Key Points:

Labour and National candidates were accused of not going all out to win the seat of Epsom at a televised candidates' debate last night.

The audience of about 250 - including supporters for National MP Richard Worth, sitting MP and Act leader Rodney Hide, Green Party MP Keith Locke and Labour's Kate Sutton - asked questions and hurled abuse as the candidates discussed their policies at Epsom Girls Grammar School.

Host Rawdon Christie grilled Dr Worth over signs National supporters were holding up.

"I look at the National signs here and they're saying ... party vote, party vote ... have you given up on winning this seat for yourself?"

Dr Worth replied: "I'm still a constituency candidate but the critical vote is the party vote because of the pure nature of MMP - if you have 46 per cent of the party vote, you have 46 per cent of the seats."

Christie said that in the last election Labour was keen on National and Labour supporters in Epsom voting for the opposition in a bid to keep Act "out of picture". He asked Kate Sutton if something similar would happen this election.

"At this stage we're running a two ticks campaign for Labour so that's a candidate vote for Labour and a party vote for Labour," she replied.

The pre-recorded debate, which screened on TVNZ7 last night, covered education, crime and the economy.

Solo mother Susanne McKay, who moved to Epsom from Hillsborough so her teenage boys could be within the zone to attend Auckland Grammar School, grilled the candidates.

"I'd like to know what policies your parties would have for single mothers like me paying crazy rents so the kids can go to school, the immigrant family squashed in the flat across the road and the elderly people who can barely pay their rates."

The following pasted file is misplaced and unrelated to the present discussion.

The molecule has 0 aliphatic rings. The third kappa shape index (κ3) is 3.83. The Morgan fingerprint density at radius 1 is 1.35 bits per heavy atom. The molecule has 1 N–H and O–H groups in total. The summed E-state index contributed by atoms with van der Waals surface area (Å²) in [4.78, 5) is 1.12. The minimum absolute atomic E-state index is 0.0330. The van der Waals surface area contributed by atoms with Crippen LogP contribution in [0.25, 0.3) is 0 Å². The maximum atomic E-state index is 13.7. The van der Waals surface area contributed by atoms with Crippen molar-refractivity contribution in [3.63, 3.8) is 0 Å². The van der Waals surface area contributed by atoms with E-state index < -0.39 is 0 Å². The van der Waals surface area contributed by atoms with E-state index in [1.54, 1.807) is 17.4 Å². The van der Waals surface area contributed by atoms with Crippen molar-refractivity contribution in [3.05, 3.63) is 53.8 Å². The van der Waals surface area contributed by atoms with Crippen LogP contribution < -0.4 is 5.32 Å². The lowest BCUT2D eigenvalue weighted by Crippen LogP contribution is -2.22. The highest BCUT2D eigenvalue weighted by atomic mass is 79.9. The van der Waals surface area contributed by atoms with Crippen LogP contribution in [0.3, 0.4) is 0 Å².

Dr Worth said the last nine years the Government's plans for economic transformation had been "a disaster". He said there had been low-quality spending and more needed to go on front-line services such as police, teachers and nurses.

Ms Sutton said if the country went into a recession New Zealand needed a government they could trust. Her comment was met with laughter by anti-Labour residents. She said more than 800,000 had signed up to KiwiSaver but National had "cut it in half".

Keith Locke said the Greens were pushing to raise the minimum wage to $15 an hour.

Mr Hide said over the last 10 years government spending had doubled.

"That's why your family is being squeezed by $230 extra a week that the Government is taking extra that it wasn't taking nine years ago ... we need to cap the growth in government expenditure.

"The other thing we need to do is get rid of the great big red tape that is strangling businesses."

Ms McKay was then asked who she believed. "I'd just like to thank Auntie Helen for giving me Working for Families," she said.